The idea that Kenya is made up of 42(+) tribes is widespread, but the origins, nature and consequences of any list of these tribes are not well known. This was the issue in focus during the IDS seminar by Dr Samantha Balaton-Chrimes on 5th December 2019. During the seminar, “Who Are Kenya’s 42(+) Tribes? The Census and the Political Utility of Magical Uncertainty”, Dr Samantha explained the social imaginary of the 42(+), showing its lack of basis in any ethnic list-keeping beyond the 1969 census. In making sense of the origins of ethnic classifications, she provided the history of colonial census practices, demonstrating the role of tax and labour control in classification and counting. She also discussed how these ethnic classifications persisted in the post-colonial period, drawing out how enumeration has been used to anticipate tribalistic ends, and classification to confer recognition.
Dr Samantha, a Senior Lecturer in International Studies at Deakin University (Australia), observed that in Kenya, the imaginary of a nation constituted by 42(+) tribes is widespread and powerful.“The imaginary is roughly factual and fairly normative, entailing an intuition that there must be a list somewhere but no hard knowledge of where, and a conviction that those 42ish ethnicities are rightly and proudly Kenyan, but no rigid sense of who they might be,” she observed. She said though few people can identify it, the 1969 census is the origin of figure 42. Between 1948 and 1989, between 38 and 47 groups were counted, and in 2009 those numbers roughly tripled, with the recognition of a large number of sub-tribes and previously unrecognised tribes.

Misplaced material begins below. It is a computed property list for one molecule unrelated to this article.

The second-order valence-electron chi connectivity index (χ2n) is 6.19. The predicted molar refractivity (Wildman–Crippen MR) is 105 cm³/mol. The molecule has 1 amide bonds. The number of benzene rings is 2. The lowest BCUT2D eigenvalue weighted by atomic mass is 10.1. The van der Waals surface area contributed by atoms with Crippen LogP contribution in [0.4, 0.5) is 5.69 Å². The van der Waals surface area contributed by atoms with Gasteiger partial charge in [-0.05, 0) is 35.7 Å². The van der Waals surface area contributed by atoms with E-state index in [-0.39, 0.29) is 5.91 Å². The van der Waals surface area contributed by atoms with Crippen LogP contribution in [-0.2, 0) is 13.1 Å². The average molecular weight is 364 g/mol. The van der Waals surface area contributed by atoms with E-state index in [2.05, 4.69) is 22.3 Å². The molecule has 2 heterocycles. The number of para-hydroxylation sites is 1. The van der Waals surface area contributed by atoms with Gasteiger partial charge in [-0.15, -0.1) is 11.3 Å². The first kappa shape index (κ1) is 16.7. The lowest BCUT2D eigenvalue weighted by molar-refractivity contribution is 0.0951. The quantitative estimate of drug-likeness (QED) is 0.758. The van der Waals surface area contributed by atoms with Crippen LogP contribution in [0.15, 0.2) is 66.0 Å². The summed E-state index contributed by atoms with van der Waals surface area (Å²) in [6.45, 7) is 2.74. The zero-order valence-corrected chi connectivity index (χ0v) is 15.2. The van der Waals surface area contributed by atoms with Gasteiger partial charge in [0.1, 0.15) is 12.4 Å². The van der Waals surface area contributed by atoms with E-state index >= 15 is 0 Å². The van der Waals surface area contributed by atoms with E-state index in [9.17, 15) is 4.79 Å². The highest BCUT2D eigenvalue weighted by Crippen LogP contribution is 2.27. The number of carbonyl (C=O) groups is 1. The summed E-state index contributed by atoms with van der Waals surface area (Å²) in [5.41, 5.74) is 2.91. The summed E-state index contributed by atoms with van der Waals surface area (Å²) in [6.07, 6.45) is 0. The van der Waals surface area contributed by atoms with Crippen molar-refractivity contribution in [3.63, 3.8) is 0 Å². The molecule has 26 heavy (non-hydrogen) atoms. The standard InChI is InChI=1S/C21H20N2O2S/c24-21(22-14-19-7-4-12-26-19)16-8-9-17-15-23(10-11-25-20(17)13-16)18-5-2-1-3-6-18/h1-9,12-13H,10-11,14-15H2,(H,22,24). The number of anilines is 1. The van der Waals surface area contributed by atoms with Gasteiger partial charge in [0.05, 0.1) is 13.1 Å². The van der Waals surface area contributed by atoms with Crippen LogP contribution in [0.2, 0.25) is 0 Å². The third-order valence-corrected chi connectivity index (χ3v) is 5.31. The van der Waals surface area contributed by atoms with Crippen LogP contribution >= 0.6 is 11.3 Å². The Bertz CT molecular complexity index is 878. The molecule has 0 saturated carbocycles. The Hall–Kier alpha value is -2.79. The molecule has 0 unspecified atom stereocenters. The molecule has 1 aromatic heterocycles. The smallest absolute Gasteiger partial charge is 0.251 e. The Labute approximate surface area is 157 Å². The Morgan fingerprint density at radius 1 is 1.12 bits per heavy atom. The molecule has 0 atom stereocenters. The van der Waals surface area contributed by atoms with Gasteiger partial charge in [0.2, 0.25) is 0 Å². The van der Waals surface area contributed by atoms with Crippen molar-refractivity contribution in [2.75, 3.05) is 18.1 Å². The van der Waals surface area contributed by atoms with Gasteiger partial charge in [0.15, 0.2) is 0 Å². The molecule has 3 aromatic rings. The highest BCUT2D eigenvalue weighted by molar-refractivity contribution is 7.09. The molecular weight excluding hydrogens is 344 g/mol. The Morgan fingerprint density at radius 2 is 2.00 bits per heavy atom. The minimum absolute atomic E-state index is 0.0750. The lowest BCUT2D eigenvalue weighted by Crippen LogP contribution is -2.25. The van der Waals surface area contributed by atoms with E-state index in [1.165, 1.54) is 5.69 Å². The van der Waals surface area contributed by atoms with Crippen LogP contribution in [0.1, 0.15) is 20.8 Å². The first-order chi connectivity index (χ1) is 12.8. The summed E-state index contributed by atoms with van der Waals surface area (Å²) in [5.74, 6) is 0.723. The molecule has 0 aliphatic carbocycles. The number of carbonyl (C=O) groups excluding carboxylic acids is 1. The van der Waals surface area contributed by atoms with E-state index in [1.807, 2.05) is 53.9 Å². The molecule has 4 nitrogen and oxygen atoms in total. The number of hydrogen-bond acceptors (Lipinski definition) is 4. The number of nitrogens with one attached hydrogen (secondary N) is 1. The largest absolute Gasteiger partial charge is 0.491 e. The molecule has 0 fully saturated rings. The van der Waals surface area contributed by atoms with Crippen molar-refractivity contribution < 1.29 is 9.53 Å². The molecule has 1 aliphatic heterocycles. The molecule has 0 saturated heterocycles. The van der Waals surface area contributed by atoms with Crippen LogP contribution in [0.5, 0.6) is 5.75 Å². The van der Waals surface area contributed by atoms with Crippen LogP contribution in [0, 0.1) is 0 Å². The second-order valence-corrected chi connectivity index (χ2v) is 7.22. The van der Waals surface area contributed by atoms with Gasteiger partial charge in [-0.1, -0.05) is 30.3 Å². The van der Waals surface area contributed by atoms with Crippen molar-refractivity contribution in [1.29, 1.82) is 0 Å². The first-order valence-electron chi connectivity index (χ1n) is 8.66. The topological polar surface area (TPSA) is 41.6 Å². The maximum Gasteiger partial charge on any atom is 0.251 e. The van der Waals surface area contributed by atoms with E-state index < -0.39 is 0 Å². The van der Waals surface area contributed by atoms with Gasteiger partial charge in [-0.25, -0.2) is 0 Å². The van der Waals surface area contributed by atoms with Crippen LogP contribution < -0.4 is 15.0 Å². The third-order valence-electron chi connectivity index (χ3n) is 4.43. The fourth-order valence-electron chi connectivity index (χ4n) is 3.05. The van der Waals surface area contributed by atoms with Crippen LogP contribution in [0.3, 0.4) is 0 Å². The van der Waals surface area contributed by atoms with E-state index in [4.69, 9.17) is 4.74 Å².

Tracing the roots of ethnic categorisation in colonial Kenya, the scholar said the British colonial rule was based on an imaginary of Africans as characterised by their ethnicity. It was through ethnic custom that the British practised indirect rule and made it possible to govern ‘on a shoestring’ by co-opting local leaders to implement colonial policy.
“The ethnic classifications that were circulating the time of independence have their origins in the colonial administration’s desire to control, and to extract labour and tax from the African population,” she observed. She posited that upon independence, Kenyans inherited a highly centralised, exclusionary and divisive state that was built on a foundation of imagined essentials, enumerated and territorially contained tribes. In Kenya, she said, the phrase ‘It’s our turn to eat’ is frequently used to describe the expectation of an ethnic group’s chance to benefit publicly and privately from the control of the state and its resources. Dr Samantha argued that while enumeration of ethnic groups can, feed tribalism and xenophobia, the classification of ethnic groups can also serve national cohesion and inclusion. Kenyan politics is not only a story of political tribalism, but also of moral ethnicity, where one’s ethnic group forms the principal locus for determining and evaluating civic virtue.
“The dramatic shift in ethnic classifications in the 2009 census reflects this more inclusive thrust of Kenyan politics, where numerous minorities and marginalised groups, were recognised by the state, many for the first time,” she observed. In conclusion, Dr Samantha said over coming years, some more precision and certainty around the question of who is a tribe of Kenya may be called for. She called for a review of the nation’s electoral and administrative boundaries in 2020.
“Under Chapter 7 of the constitution, one of the considerations for boundary redrawing is ‘community of interest, historical, economic and cultural ties.’ It seems this will require some serious attention to which ethnic groups are where and in what numbers, and perhaps the publication of local-level ethnic statistics, which we have not seen since 1989,” she said.